John Glenn, 1st American to orbit Earth, dies at 95

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John Glenn, the first American astronaut to orbit the Earth and a former U.S. senator, has died. He was 95. (AP Photo/Jay LaPrete)

John Glenn, the first American astronaut to orbit the Earth and a former U.S. senator, has died. He was 95.

Glenn died at James Cancer Hospital in Columbus, Ohio, where he was hospitalized for more than a week, according to the John Glenn School of Public Affairs.

He was the third U.S. astronaut in space, and became an American hero when he became the first to get into orbit back in 1962.

"Godspeed, John Glenn," fellow astronaut Scott Carpenter radioed just before Glenn blasted off from Cape Canaveral.

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"Zero-G and I feel fine," Glenn famously quipped as he orbited Earth three times during his mission.

He served his native state of Ohio as a Democrat in the U.S. Senate for 24 years, longer than any other state senator in Ohio's history, and briefly ran for president in 1984.

Glenn would return to space at the age of 77 aboard the space shuttle Discovery in 1998. He still holds the record for the oldest person in space.

"To look out at this kind of creation out here and not believe in God is to me impossible," Glenn said while aboard Discovery.

In 1957, Glenn broke the transcontinental airspeed record, flying from Los Angeles to New York City in three hours, 23 minutes and 8 seconds.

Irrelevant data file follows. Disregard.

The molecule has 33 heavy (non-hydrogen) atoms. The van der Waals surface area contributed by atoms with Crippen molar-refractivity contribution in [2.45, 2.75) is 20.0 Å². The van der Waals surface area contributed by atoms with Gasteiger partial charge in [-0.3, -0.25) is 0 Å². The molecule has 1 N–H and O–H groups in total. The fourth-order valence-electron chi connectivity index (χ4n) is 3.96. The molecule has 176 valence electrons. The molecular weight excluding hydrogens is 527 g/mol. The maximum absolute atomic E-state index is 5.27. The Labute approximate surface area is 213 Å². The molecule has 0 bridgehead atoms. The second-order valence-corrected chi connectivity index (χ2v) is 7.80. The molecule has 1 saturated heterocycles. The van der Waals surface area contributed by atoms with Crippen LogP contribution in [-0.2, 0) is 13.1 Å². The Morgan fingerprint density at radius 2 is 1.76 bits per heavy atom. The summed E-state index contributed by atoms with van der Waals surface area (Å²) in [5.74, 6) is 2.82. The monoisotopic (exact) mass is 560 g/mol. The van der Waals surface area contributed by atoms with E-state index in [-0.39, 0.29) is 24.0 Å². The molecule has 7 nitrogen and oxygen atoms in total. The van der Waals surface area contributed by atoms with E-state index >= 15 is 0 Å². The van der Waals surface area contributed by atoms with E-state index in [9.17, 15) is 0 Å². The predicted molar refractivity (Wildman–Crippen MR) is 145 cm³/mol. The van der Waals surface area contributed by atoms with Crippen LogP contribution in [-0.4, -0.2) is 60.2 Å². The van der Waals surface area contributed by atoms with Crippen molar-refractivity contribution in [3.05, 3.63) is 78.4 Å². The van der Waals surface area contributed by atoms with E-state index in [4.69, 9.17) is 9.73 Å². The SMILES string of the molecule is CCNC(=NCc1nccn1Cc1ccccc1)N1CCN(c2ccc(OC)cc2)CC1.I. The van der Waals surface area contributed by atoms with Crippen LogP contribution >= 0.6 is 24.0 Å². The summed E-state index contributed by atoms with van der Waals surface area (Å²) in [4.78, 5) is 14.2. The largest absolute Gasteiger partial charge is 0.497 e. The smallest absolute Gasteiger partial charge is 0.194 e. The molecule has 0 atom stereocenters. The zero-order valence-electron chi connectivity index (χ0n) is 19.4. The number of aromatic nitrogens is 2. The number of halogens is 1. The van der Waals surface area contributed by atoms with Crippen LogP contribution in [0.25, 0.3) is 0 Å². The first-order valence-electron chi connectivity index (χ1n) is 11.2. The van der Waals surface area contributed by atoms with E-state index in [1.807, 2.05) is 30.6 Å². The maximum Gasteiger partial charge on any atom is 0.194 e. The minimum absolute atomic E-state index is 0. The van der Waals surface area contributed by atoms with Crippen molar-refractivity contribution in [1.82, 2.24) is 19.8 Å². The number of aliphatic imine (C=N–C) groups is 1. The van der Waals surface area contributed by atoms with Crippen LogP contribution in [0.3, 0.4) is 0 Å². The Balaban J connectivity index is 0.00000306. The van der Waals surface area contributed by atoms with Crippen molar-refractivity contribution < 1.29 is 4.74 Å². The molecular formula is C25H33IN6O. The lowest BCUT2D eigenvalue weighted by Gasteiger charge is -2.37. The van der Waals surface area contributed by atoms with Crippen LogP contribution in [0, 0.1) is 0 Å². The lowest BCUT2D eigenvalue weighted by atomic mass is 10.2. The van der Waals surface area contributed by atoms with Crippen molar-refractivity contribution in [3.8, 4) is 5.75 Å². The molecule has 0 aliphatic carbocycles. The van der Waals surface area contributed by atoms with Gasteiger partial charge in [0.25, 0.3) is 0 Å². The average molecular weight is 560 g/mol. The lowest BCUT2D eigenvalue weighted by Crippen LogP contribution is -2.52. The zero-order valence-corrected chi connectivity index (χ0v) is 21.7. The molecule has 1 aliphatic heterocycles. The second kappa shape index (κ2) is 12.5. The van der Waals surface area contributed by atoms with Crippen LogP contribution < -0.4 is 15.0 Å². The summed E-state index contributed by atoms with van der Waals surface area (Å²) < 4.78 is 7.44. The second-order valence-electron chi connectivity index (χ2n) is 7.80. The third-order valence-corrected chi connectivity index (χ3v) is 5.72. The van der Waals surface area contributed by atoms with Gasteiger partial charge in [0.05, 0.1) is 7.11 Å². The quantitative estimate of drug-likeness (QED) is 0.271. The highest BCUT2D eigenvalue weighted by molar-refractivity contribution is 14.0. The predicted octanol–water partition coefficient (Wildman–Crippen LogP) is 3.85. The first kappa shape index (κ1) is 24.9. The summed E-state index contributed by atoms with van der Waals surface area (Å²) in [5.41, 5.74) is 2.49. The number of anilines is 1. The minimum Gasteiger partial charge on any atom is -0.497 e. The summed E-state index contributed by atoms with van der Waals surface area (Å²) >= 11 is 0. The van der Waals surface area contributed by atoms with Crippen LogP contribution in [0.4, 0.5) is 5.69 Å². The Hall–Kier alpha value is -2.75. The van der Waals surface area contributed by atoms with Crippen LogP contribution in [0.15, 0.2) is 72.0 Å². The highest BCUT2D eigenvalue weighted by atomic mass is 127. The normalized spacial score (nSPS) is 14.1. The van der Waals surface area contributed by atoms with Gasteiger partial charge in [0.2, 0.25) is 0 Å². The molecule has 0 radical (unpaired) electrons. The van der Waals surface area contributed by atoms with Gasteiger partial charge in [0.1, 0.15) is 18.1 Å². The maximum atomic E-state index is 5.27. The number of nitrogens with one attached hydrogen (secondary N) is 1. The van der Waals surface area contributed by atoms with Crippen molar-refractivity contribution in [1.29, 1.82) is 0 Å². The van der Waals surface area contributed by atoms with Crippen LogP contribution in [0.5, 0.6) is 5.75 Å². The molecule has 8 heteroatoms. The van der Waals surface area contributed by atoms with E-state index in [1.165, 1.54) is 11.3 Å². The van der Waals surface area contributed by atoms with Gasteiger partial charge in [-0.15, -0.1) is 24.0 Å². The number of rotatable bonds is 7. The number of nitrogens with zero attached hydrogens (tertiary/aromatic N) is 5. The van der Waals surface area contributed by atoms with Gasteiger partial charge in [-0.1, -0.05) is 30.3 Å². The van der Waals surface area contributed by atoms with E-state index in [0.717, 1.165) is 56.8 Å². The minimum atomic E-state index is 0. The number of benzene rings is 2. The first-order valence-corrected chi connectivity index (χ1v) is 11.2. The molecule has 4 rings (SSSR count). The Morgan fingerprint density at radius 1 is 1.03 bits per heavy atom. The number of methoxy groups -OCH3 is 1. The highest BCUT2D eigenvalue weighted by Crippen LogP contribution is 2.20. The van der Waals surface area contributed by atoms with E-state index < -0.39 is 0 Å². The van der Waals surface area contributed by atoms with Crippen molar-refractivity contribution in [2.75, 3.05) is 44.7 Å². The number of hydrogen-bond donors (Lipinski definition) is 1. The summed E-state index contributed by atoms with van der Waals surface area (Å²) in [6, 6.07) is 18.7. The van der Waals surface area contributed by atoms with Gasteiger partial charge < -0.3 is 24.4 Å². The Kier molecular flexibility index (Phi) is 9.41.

Before dangerous space missions and breaking aviation records, Glenn flew 149 combat missions as a fighter pilot in World War II and the Korean War.

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"The last of America's first astronauts has left us, but propelled by their example we know that our future here on Earth compels us to keep reaching for the heavens. On behalf of a grateful nation, Godspeed, John Glenn," President Barack Obama said in part of a written statement released following Glenn's death.

"Today we lost a great pioneer of air and space in John Glenn. He was a hero and inspired generations of future explorers. He will be missed," President-elect Donald Trump wrote on Twitter.


"John Glenn is, and always will be, Ohio's ultimate hometown hero, and his passing today is an occasion for all of us to grieve," Ohio Gov. John Kasich wrote in part of a statement released following Glenn's death. "Though he soared deep into space and to the heights of Capitol Hill, his heart never strayed from his steadfast Ohio roots. Godspeed, John Glenn!"

Glenn's body will lie at the Ohio Statehouse for a day and a public memorial service will be held at Ohio State University's Mershon Auditorium, according to ABC News. He will be buried at Arlington National Cemetery in a private service.

The Associated Press contributed to this report.

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astronautspacenasasenateu.s. & worldcelebrity deathsfamous deathOhio
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